'They are crazy': In Chisinau, Poland-born American historian commented on Polish court after threat of 3-year jail issued on him has been forgotten

Jan Tomasz Gross, a famous historian who was accused of "publicly insulting the Polish nation [and] the Republic of Poland" with 3-year jail in 2015 but is still able to travel in Chisinau in these days and conducted several meetings on his book release. 

His book named "Golden Harvest: Events at the Periphery of the Holocaust” has come out in Russian version and been available in Moldova. 

Being asked about the decision of Polish Court on his words "Poles killed more Jews than Germans", he seemed extremely confident to cope with any issues: 

"They [the Court] started the procedure but not any punishment has been imposed. Why that happened? Because they are totally crazy. I don't know what will happen so far but I'm ready to defend my mission."

"I mentioned that date in the interview not with the purpose of calling for any responsibility from nations but I just wanted people to be aware of the scale of the complicity during the Holocaust," said the historian sociologist Tomasz Gross.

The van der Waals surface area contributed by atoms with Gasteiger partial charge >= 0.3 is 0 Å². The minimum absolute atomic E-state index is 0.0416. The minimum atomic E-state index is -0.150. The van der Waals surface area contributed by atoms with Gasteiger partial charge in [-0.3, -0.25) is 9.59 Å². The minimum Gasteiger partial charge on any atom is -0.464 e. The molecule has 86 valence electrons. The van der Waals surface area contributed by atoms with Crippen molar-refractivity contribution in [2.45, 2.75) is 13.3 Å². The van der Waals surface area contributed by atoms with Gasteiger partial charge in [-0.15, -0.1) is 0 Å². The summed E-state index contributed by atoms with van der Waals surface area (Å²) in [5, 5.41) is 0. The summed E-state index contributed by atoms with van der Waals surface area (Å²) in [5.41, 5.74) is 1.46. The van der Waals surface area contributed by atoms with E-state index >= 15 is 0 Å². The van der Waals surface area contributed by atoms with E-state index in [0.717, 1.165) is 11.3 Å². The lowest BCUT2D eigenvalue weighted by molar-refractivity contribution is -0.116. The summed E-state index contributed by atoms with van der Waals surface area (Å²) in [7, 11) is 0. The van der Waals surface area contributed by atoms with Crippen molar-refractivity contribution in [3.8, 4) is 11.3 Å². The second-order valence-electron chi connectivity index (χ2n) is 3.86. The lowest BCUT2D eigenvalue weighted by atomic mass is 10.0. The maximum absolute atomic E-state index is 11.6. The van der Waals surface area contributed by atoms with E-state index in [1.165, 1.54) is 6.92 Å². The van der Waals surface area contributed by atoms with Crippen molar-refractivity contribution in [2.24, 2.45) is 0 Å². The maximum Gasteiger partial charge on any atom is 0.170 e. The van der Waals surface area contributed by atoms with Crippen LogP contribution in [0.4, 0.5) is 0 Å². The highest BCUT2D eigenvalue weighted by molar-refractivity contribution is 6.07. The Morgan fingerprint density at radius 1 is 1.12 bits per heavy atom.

Back in 2015, in an interview published in the German Die Welt, Gross said that during World War 2 "Poles killed more Jews than Germans".

Polish Foreign Ministry spokesman Marcin Wojciechowski described it as "historically untrue, harmful and insulting to Poland". He added that Poland's Ambassador to Germany addressed a letter of protest to the editors of Die Welt.

President of the Warsaw-based Stefan Batory Foundation, Aleksander Smolar, called the article "primitive, disgusting and irresponsible".

However, the author of Holocaust book claimed his substantive reasons.

“I told [the prosecutor] straight that I was not trying to insult the Polish nation. I was trying to raise awareness about the problem of refugees in Europe,” Gross told AP at that time.

According to the historian, at least hundred thousand Jews and no more thirty thousand Germans were killed by Poles in the Second World War. 

 

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